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Kitchen Queries

Welcome to Kitchen Queries, where the nigella.com team will answer your cooking or food related questions.  We’d love you to submit some of your recipe problems, dilemmas or queries for us to get our teeth into!

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Please note, we are only able to answer questions selected for publication and aren't able to enter into personal correspondence.

Latest Queries

  • Heating Christmas Pudding

    We're making Nigella's Christmas pudding this year but we will be taking it to my new daughter-in-law's parents for Christmas Day. There will be a crowd so the hostess doesn't want a pudding steaming away for the final stage of cooking when she's got so much else to do. Should we do the final stage of steaming beforehand and re-heat with microwave on the day? If so, for how long and at what temperature? Any helpful suggestions would be much appreciated. Molly,Mid-Wales  

    On Christmas Day could I microwave the pudding rather than steaming for 3 hours? Laurence 1.

    I've always wondered why Christmas pudding has to be steamed again on Christmas day. Why can't it be gently reheated in the oven while we're all eating the turkey? I've just made the ultimate Christmas Pudding, which smells wonderful with the lovely sherry, and it's now steaming for five hours. Can I steam it for eight hours and then reheat in the oven? (I realise this email won't be answered while my pudding is steaming now, but I would be interested in knowing. I will follow the instructions as given.) Thank you, Christine.  

    For Christmas lunch I do not have a spare hob to further steam the pud. If after previously steaming for 8 hourat what setting can I microwave the pudding for, and how many minutes. Thanks.   

    I have made the CHristmas Pudding and am slightly nervous. The pudding rose during the first five hour steaming to make contact with the lid of the pudding basin: virtually no room left in the bowl for further expansion. Now, when cooled, the pudding has receded into the basin once more and has sucked the lid down with it. Should I release the vacuum that has formed, or leave it? Will the pudding regain its rather spectacular dimensions on Christmas day when it is due a further three hours of steaming? I'm slightly concerned that it looked really light and fluffy during initial steaming (for a Christmas pudding) and that now it has shrunk, it looks a lot heavier. Any expertise greatly appreciated. Dornfield.

    From the nigella team:

    It is possible to reheat Nigella's Ultimate Christmas Pudding in a microwave, providing it is made in a microwaveable bowl (preferably the plastic bowls as ceramic bowls get quite hot when in the microwave). Ideally we would suggest that when the pudding is made it is steamed for  8 hours (the combined time of the first and second steamings) as the steaming is important for the flavour of the pudding. The pudding can then be microwaved to reheat it on Christmas Day.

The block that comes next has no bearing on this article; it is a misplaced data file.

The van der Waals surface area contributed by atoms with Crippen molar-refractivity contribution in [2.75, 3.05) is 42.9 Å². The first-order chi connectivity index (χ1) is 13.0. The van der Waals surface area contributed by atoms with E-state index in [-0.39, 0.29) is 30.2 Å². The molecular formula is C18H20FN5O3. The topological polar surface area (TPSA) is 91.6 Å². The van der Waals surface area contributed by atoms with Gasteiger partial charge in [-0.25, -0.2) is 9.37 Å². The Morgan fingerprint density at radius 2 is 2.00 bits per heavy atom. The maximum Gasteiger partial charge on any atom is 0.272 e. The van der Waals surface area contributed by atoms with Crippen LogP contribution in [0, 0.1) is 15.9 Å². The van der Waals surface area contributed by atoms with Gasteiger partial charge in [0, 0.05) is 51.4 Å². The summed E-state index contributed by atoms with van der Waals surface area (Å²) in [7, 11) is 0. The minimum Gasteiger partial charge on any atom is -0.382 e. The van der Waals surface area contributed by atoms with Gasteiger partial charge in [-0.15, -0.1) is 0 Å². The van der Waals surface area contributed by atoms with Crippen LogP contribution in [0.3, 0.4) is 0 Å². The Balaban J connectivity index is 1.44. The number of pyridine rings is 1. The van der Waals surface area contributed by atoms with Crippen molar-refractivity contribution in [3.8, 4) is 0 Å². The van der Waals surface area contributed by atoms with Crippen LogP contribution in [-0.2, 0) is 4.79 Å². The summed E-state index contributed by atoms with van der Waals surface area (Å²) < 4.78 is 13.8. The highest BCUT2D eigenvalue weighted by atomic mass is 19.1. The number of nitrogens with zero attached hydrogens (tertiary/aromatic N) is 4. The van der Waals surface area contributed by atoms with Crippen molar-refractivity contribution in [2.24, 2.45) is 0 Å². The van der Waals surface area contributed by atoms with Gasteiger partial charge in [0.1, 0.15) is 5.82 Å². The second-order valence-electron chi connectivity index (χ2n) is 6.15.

If you have already made the pudding then you could give it a second steaming on Christmas Eve, cool it as quickly as possible and refrigerate it unti it is needed, then microwave it to reheat. However we would caution on keeping and reheating any leftovers if using this method, as foods should not be reheated more than twice. 

    We can only give rough guidelines for microwaving the pudding but loosen the top of the pudding basin or poke holes in any clingfilm wrapping (do not use foil in the microwave). For an 800w oven microwave on full power for 4 minutes, stand for 3 minutes, microwave on low/defrost for 7 minutes then stand again for 5 minutes. Check that the pudding is piping hot all of the way through before turning ot out and serving it. If it is still cool in the middle then microwave on full power, in 1 minute bursts and then standing for 1 minute, until hot.

    Christmas puddings tend to be steamed as it is a very gentle method of cooking. On Christmas Day most people find that the oven is pretty fully used for the turkey and other foods and it is more convenient to steam the pudding on the stove top, where it can cook away without too much attention. If you did want to do the second cooking in the oven then you would need to put the pudding in a bain marie/hot water bath (a deep roasting pan filled with hot water) and baked for 3 hours at 150c/300F. You would need to check the bain marie a couple of times during cooking and topping up the hot water if necessary.

    Christmas Puddings will tend to shrink back when they cool after cooking  and you should bear in mind that a Christmas Pudding will not have a sponge-type texture, but will be closer to the texture of a fruit cake. It may expand a little again on the second steaming but should not fill the basin. We would suggest that you do release any vacuum that has been formed under the lid, though if you prefer you can do this just before the second steaming. 


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